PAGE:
What is a placebo? Technically, a Latin phrase meaning ‘I will please.’ It’s also a Catholic prayer and a clever insult.
The "creme" in Oreo cookies isn't really cream at all, but does that make Oreos vegan? The answer is complicated.
The difference between misinformation and disinformation boils down to the intent behind it (or lack thereof). Plus, a handy trick for knowing which term to use when the time comes.
The ancient art of sword swallowing may seem like some sort of elaborate trick—but it’s very, very real (and very, very dangerous).
You’re watching a scary movie or the music swells during your favorite song—the shiver up and down your spine is your body responding to a range of emotions.
One theory suggests that we call liquor 'spirits' because of alcohol’s association with one spirit in particular: the Holy Spirit. But there are other theories.
Their (often literal) blood feud is a relatively modern creation. So how did vampires and werewolves end up at each other’s throats?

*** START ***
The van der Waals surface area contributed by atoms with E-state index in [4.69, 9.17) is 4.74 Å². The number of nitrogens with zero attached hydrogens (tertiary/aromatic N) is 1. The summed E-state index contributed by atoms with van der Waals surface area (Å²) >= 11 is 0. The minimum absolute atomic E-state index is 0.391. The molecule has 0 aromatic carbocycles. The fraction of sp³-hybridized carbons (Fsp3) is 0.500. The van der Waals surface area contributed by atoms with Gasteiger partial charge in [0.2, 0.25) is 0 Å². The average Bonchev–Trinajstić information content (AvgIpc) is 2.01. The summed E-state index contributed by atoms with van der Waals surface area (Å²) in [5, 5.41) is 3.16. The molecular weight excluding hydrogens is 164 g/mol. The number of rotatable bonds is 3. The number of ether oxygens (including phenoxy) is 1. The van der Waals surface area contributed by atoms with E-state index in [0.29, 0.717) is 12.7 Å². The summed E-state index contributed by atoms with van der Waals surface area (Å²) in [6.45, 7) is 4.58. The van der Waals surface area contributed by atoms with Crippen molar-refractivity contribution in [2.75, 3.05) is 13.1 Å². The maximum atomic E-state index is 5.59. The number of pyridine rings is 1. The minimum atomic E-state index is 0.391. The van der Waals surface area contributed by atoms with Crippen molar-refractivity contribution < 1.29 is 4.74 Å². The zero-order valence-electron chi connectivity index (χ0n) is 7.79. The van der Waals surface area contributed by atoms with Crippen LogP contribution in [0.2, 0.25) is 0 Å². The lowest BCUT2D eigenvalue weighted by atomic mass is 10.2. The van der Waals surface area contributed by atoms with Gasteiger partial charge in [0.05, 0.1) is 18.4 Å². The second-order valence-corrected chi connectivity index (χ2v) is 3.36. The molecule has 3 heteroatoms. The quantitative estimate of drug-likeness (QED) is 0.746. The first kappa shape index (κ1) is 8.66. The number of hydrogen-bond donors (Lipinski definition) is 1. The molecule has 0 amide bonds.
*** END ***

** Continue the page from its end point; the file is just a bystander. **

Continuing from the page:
You know planes cover hundreds of miles per hour. So why doesn't it look like they do?
Some denim devotees never wash. Others find that disgusting. The head of Levi's weighs in.
If you were an 18th-century settler in Australia with no knowledge of marsupials, you just might decide to call a koala a ‘bear,’ right?
The answer lies in their chromosomal makeup.
If linguistics is any indicator, it would appear that everybody in the spirit realm speaks Scots English.
The origins of the phrase (indirectly) involve smelly cabbage, Donald Duck, and several Canadian journalists.
Nowadays, we use jones to express an intense craving for something. But it used to refer specifically to drugs.
Earth may be the most precious place we have, but it isn't priceless. We know because one scientist did the math.
As is often the case when you look back into history, there’s more than one possible answer. But one of the leading contenders has a fairly predictable culprit: the Puritans.
Prepared horseradish and horseradish sauce aren’t the same thing.
Technically, it’s not. Connecticut’s “official nickname” is the “Constitution State.”
Are you not up to snuff when it comes to knowing the origin of ‘up to snuff’? We can help you with that.